Plastic trashing Brac beaches

More than 40 people turned out to help clean up a beach on Cayman Brac this month in the latest part of a campaign to keep the island’s beaches pristine.

The Lions Club of Cayman Brac organised the clean-up and invited members of the public along the weekend of 7-8 March.

Volunteers

Volunteers clean up a Cayman Brac beach. Photo: Submitted

The club, along with members of the Leo Club, held similar beach clean-ups in July last year and in February this year.

In July, they cleaned a 300-metre stretch of beach in the Spot Bay area, behind the Spot Bay Primary School.

‘We thought that it was important that we play a role in protecting and preserving our beaches. At that time, about 36 30-gallon garbage bags filled with garbage were collected along with some larger items such as buckets, nets and part of a boat.

‘There was a serious concern about the amount of plastic rubbish collected on the beach. Most of the litter collected appeared to have been washed in by the sea and are therefore coming from fishing boats and cargo ships. Today, the concern still exists,’ said Fazileta Yusuf, chairperson of the Lions Club environment committee.

In February, the Lions and the Leo clubs took to the beaches again, with the aim to clear the beaches of debris from hurricane Paloma. They targeted the beach area adjacent to the Divi Tiara complex, clearing fallen trees, washed up dead seaweed and other hurricane debris.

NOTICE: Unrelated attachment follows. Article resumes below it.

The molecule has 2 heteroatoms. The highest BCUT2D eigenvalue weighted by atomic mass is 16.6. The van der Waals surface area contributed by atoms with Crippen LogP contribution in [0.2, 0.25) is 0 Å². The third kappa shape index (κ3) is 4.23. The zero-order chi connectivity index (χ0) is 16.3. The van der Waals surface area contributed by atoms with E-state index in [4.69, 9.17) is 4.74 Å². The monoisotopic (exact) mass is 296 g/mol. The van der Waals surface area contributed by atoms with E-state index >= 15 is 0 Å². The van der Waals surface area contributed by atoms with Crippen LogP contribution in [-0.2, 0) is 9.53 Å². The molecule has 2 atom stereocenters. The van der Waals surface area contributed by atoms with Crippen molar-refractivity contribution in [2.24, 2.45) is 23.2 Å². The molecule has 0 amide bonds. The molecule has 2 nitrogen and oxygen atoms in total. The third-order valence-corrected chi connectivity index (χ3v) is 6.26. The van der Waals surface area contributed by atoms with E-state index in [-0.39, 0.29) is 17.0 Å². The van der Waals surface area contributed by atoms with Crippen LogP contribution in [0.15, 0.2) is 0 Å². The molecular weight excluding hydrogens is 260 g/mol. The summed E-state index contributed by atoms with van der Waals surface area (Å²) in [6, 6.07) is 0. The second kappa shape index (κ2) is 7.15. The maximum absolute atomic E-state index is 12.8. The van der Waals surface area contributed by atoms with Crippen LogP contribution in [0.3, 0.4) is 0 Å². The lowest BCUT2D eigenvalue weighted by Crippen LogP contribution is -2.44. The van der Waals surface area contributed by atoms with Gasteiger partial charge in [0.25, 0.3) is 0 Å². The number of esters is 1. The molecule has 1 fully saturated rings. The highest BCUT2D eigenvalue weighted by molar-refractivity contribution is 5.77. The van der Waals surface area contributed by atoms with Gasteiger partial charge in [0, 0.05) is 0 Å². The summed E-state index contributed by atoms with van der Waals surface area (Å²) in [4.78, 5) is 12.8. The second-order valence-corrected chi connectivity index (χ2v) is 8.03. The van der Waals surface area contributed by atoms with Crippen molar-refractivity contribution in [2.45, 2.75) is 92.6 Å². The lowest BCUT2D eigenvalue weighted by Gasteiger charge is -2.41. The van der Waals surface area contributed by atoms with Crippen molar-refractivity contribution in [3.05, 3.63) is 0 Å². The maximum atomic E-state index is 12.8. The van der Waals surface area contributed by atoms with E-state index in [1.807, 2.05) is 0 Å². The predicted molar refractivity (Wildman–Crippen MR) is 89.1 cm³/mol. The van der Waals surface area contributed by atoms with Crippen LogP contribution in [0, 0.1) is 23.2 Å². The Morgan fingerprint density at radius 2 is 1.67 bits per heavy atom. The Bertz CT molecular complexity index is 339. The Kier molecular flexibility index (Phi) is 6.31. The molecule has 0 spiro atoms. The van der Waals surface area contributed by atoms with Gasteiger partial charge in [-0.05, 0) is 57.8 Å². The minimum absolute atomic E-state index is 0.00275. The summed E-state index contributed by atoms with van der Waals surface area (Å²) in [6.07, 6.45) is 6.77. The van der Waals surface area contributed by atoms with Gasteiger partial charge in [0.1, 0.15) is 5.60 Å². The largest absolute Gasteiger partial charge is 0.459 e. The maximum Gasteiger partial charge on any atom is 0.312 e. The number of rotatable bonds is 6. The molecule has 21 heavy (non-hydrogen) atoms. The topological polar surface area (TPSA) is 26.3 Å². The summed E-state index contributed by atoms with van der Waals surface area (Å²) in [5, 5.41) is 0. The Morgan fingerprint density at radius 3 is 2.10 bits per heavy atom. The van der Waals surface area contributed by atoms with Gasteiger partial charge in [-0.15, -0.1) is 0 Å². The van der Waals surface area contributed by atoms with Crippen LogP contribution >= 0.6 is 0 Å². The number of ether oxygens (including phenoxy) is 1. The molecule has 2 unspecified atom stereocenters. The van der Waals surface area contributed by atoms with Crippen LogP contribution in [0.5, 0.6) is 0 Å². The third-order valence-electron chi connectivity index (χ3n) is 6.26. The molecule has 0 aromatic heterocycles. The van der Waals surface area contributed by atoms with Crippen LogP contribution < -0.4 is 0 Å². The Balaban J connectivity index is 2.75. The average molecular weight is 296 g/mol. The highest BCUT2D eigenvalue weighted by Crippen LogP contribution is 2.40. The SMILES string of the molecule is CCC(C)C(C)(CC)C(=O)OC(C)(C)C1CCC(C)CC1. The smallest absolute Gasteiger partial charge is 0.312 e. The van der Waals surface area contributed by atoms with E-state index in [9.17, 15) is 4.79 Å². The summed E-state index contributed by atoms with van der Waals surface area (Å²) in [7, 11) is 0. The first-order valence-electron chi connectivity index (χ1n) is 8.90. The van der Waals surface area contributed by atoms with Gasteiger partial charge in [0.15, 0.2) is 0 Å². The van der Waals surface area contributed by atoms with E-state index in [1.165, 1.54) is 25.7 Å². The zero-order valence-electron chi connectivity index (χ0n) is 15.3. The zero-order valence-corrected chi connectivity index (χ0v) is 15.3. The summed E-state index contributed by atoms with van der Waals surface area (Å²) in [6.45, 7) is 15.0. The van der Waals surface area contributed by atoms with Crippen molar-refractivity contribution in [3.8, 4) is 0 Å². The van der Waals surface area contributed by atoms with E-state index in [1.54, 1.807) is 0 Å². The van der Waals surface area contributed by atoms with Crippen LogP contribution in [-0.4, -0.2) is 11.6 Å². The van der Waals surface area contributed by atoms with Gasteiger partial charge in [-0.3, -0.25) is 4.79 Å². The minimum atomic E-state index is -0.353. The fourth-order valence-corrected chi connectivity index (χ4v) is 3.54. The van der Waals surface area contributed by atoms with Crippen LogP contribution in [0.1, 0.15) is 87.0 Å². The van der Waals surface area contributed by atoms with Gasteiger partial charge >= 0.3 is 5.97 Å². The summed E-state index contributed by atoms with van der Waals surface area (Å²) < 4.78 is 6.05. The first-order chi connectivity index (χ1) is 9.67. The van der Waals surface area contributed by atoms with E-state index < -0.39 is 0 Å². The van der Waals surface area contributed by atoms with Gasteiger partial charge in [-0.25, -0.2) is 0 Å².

‘We were disappointed to see a large number of human-generated garbage such as bottles, boxes, plastics and clothing thrown all over the beach,’ said Ms Yusuf.

This month, the club was joined by members of the public to clean up Public Beach, the remaining sections of the beach area adjacent to Divi Tiara and the beach area long the Stake Bay loop.

‘Again, plastics, bottles, clothing, and metals were among the popular items collected. We are indeed grateful to all those who assisted and urge you to continue to support your community service organisations in their efforts to build better communities,’ Ms Jusuf said.

She reminded the public of the threats posed by litter to marine life and seaside birds. Animals and fish can become entangled by litter or can get embedded in creatures’ flesh. They can also ingest the litter, which can block intestines and lead to starvation.

Ms Jusuf said the Lions and Leos clubs of Cayman Brac were encouraging everyone to help them keep the beaches tidy and clean.

‘We all like a nice clean beach. It provides an avenue for social gatherings, relaxation and swimming. It is up to everyone to take the responsibility to ensure that the beaches are clean, clear and safe.’

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